But let’s move in closer. Here’s a shot of the horse’s head. Notice how different this looks from my first two photos. It’s focusing more on the horse, rather than the horse and rider. And you can see the head covering more clearly.







And let’s move in once more. I focused the shot on the horse’s eye. It captures more of the horse’s personality. Look at those lashes! Again, this photo show cases the subject in a very different way than the first three pictures.





When you come across a scene that catches your eye, explore the subject from different perspectives.

Hope this tip helps.

Keep on clicking.

Mary




8.22.2012

Wordless Wednesday


Three Generations, Mother, Daughter, Granddaughter



Thanks for stopping by. If you are so kind as to leave a comment or link, I will do my best to drop by your site for a visit. Have a great Wordless Wednesday.

8.15.2012

Wordless Wednesday

Sunflower on Wordless Wednesday

Wordless Wednesday

If you are so kind as to leave a comment or link up, I'll be happy to come visit and leave you a comment as well! Happy WW!


8.10.2012

Photo Tip Fridays


Today’s tip for taking better photographs is about Perspective.

I noticed some delicate roses running up a wrought iron railing in my neighbor’s yard.  After checking with her, I set about taking pictures of the flowers.


This first shot isn’t really all that special. But it shows what caught my eye. It has soft colors against strong lines and is generally interesting. Well, at least to me.

But there’s no well-defined focal point in this shot.






So, I changed my perspective and walked to the foot of the stairs. That’s when I took this photo. This is closer to what I was trying to capture. Notice the strong black line of the railing that cuts through the photograph. It’s in stark contrast to the soft greens and yellows of the vegetation. And, the sharp right angles of the brick stairs also form a contrast.










Then, I sat down on the stairs and looked through the railing. I used the wrought iron to frame the picture and moved in close on a clump of roses. Again, by changing my perspective, I created a completely different feel to a photo of the same subject.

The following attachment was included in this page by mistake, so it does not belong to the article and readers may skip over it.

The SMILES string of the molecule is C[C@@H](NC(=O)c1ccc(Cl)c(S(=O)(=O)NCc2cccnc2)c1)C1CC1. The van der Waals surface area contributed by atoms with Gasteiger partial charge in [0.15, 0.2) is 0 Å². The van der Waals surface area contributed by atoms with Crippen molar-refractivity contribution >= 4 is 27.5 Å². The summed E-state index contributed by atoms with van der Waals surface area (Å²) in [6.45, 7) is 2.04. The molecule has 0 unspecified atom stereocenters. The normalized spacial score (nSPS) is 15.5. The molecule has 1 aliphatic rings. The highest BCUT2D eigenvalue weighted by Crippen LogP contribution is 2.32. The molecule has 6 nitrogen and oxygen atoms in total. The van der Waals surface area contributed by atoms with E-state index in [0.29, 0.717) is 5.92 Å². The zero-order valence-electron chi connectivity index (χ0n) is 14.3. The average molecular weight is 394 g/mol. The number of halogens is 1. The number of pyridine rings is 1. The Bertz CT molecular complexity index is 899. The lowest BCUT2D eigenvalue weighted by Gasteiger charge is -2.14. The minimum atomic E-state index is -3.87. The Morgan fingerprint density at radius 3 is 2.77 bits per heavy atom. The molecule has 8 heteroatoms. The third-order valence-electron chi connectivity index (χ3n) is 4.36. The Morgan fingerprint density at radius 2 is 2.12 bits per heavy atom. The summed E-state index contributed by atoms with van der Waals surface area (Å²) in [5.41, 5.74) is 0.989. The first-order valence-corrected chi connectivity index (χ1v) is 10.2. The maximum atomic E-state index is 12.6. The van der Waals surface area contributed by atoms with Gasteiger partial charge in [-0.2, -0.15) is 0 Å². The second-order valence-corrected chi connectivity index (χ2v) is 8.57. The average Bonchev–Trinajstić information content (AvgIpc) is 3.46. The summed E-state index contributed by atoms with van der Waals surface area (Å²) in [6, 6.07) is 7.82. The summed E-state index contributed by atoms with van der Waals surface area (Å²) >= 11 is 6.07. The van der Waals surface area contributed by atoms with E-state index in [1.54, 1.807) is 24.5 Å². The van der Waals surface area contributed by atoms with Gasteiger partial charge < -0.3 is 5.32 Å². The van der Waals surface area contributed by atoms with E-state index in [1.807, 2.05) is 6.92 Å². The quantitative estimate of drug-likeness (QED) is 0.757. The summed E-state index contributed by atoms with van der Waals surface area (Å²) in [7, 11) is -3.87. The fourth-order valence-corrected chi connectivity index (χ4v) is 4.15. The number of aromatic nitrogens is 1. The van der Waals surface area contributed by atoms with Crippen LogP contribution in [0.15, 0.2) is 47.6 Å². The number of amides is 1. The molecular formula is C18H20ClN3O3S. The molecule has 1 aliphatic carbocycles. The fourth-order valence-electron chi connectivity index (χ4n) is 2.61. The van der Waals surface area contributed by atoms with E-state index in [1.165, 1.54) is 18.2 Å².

Finally, I set my camera on the railing and looked back up. This is my favorite shot. I love the lines and softness, juxtaposed next to each other.






The lesson here is that when you see something that catches your fancy, try a different perspective to see how the photographs come out. Some may work and some may not. But push yourself and keep getting better. 


I hope this tip helps. 

Keep on clicking!

Mary

Wise Eyes




This is a dear, sweet lady I met whose eyes tell such an interesting tale.

8.03.2012

Photo Tip Friday


Friday Photography Tip: Using parallel lines in photos.


A more advanced technique in taking pictures is learning to use parallelism. This photography tip will take your photographs to a new level. It’s not a tool that you would use everyday. But once you start looking for it, you will be pleasantly surprised how it improves some shots.

Wild Turkeys
Here’s a shot of a couple of wild turkeys. The turkeys take a prominent place in the photo. But notice the barbed wire that literally frames the picture? It makes the photo more interesting. And, as in writing, the barbed wire provides a hook for your viewer. Literally and figuratively. Why is there barbed wire in the shot? Where was this taken? A plain shot becomes more interesting.

Lovely Roses
Here’s another shot. Notice how the rose in the front is clear while the rose in the background is blurred. The rose in the background parallels the rose in the foreground even though one is in focus and the other one isn’t.





Icy Flowers
I love this photo for a couple of reasons. One is for the parallelism. The two stalks of the plants are naturally parallel to each other. But I also love the fact that these early spring blossoms are encased in ice. It makes the shot distinct and different than what you expect to see.

You may have to look a little harder to find parallelism in a shot, but when you do, you’ll have a better photograph for it.

If you want me to pop by your site and look at some of you shots, just let me know.

Hope this tip helps.

Keep on clicking.



Mary